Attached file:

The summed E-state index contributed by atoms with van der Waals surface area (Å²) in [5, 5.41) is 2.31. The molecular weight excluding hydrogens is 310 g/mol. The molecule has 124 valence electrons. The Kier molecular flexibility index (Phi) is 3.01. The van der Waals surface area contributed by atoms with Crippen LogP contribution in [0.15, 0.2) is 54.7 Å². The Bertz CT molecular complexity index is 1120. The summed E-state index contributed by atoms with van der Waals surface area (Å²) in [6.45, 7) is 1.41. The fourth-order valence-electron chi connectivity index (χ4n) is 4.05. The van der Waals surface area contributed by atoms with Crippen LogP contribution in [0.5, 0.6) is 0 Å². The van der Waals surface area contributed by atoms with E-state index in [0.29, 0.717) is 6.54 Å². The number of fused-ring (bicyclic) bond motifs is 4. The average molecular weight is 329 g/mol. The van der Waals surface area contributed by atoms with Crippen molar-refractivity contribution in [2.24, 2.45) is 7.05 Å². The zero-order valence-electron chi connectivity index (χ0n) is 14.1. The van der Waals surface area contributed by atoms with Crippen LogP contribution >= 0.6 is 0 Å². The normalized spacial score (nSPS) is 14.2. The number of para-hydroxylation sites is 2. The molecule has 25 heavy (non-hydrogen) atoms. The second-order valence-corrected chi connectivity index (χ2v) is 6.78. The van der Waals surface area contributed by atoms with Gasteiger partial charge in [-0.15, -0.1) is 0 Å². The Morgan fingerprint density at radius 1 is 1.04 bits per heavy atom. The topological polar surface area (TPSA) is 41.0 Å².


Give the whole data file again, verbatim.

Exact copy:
The summed E-state index contributed by atoms with van der Waals surface area (Å²) in [5, 5.41) is 2.31. The molecular weight excluding hydrogens is 310 g/mol. The molecule has 124 valence electrons. The Kier molecular flexibility index (Phi) is 3.01. The van der Waals surface area contributed by atoms with Crippen LogP contribution in [0.15, 0.2) is 54.7 Å². The Bertz CT molecular complexity index is 1120. The summed E-state index contributed by atoms with van der Waals surface area (Å²) in [6.45, 7) is 1.41. The fourth-order valence-electron chi connectivity index (χ4n) is 4.05. The van der Waals surface area contributed by atoms with Crippen LogP contribution in [0.5, 0.6) is 0 Å². The van der Waals surface area contributed by atoms with E-state index in [0.29, 0.717) is 6.54 Å². The number of fused-ring (bicyclic) bond motifs is 4. The average molecular weight is 329 g/mol. The van der Waals surface area contributed by atoms with Crippen molar-refractivity contribution in [2.24, 2.45) is 7.05 Å². The zero-order valence-electron chi connectivity index (χ0n) is 14.1. The van der Waals surface area contributed by atoms with Crippen LogP contribution >= 0.6 is 0 Å². The normalized spacial score (nSPS) is 14.2. The number of para-hydroxylation sites is 2. The molecule has 25 heavy (non-hydrogen) atoms. The second-order valence-corrected chi connectivity index (χ2v) is 6.78. The van der Waals surface area contributed by atoms with Gasteiger partial charge in [-0.15, -0.1) is 0 Å². The Morgan fingerprint density at radius 1 is 1.04 bits per heavy atom. The topological polar surface area (TPSA) is 41.0 Å².